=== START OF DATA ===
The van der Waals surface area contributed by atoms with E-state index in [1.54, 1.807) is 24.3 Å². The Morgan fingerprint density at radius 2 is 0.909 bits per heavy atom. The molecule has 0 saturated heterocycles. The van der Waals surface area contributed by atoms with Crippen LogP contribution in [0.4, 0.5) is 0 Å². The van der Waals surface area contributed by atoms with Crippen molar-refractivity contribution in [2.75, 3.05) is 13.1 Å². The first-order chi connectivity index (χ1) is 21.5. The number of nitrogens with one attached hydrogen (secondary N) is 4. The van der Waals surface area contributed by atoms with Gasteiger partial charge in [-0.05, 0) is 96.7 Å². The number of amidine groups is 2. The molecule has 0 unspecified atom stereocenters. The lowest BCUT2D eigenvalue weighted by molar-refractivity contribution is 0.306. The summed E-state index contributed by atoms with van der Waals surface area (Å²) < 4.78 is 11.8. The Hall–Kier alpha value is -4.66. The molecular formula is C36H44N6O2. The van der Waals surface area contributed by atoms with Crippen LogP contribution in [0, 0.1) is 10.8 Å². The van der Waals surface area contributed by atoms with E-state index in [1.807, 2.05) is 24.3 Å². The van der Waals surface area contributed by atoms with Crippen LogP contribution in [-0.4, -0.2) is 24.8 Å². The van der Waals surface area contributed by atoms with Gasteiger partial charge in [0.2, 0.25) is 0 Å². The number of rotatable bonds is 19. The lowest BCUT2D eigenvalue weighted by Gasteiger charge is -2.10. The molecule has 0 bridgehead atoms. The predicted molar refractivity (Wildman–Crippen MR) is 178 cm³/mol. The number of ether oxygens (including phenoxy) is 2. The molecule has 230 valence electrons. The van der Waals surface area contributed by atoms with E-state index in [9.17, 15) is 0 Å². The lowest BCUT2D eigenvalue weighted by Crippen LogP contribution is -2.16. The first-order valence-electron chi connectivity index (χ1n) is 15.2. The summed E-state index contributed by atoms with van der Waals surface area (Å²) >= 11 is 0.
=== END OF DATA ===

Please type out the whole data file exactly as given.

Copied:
The van der Waals surface area contributed by atoms with E-state index in [1.54, 1.807) is 24.3 Å². The Morgan fingerprint density at radius 2 is 0.909 bits per heavy atom. The molecule has 0 saturated heterocycles. The van der Waals surface area contributed by atoms with Crippen LogP contribution in [0.4, 0.5) is 0 Å². The van der Waals surface area contributed by atoms with Crippen molar-refractivity contribution in [2.75, 3.05) is 13.1 Å². The first-order chi connectivity index (χ1) is 21.5. The number of nitrogens with one attached hydrogen (secondary N) is 4. The van der Waals surface area contributed by atoms with Gasteiger partial charge in [-0.05, 0) is 96.7 Å². The number of amidine groups is 2. The molecule has 0 unspecified atom stereocenters. The lowest BCUT2D eigenvalue weighted by molar-refractivity contribution is 0.306. The summed E-state index contributed by atoms with van der Waals surface area (Å²) < 4.78 is 11.8. The Hall–Kier alpha value is -4.66. The molecular formula is C36H44N6O2. The van der Waals surface area contributed by atoms with Crippen LogP contribution in [0, 0.1) is 10.8 Å². The van der Waals surface area contributed by atoms with E-state index in [1.807, 2.05) is 24.3 Å². The van der Waals surface area contributed by atoms with Crippen LogP contribution in [-0.4, -0.2) is 24.8 Å². The van der Waals surface area contributed by atoms with Gasteiger partial charge in [0.2, 0.25) is 0 Å². The number of rotatable bonds is 19. The lowest BCUT2D eigenvalue weighted by Gasteiger charge is -2.10. The molecule has 0 bridgehead atoms. The predicted molar refractivity (Wildman–Crippen MR) is 178 cm³/mol. The number of ether oxygens (including phenoxy) is 2. The molecule has 230 valence electrons. The van der Waals surface area contributed by atoms with E-state index in [9.17, 15) is 0 Å². The lowest BCUT2D eigenvalue weighted by Crippen LogP contribution is -2.16. The first-order valence-electron chi connectivity index (χ1n) is 15.2. The summed E-state index contributed by atoms with van der Waals surface area (Å²) >= 11 is 0.